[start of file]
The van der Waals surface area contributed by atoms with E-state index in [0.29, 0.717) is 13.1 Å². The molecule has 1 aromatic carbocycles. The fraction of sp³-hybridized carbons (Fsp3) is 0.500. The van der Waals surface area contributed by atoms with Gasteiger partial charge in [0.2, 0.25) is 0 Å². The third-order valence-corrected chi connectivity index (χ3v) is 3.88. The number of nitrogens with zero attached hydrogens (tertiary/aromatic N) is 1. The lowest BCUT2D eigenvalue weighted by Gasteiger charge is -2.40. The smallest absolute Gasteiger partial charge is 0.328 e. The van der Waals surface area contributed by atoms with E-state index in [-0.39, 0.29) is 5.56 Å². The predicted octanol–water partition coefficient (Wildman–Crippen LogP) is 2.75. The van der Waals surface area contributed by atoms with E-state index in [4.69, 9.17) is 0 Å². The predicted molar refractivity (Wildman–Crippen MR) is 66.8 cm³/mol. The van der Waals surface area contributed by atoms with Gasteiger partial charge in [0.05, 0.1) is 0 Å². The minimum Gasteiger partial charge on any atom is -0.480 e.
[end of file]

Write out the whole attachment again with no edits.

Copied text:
The van der Waals surface area contributed by atoms with E-state index in [0.29, 0.717) is 13.1 Å². The molecule has 1 aromatic carbocycles. The fraction of sp³-hybridized carbons (Fsp3) is 0.500. The van der Waals surface area contributed by atoms with Gasteiger partial charge in [0.2, 0.25) is 0 Å². The third-order valence-corrected chi connectivity index (χ3v) is 3.88. The number of nitrogens with zero attached hydrogens (tertiary/aromatic N) is 1. The lowest BCUT2D eigenvalue weighted by Gasteiger charge is -2.40. The smallest absolute Gasteiger partial charge is 0.328 e. The van der Waals surface area contributed by atoms with E-state index in [-0.39, 0.29) is 5.56 Å². The predicted octanol–water partition coefficient (Wildman–Crippen LogP) is 2.75. The van der Waals surface area contributed by atoms with E-state index in [4.69, 9.17) is 0 Å². The predicted molar refractivity (Wildman–Crippen MR) is 66.8 cm³/mol. The van der Waals surface area contributed by atoms with Gasteiger partial charge in [0.05, 0.1) is 0 Å². The minimum Gasteiger partial charge on any atom is -0.480 e.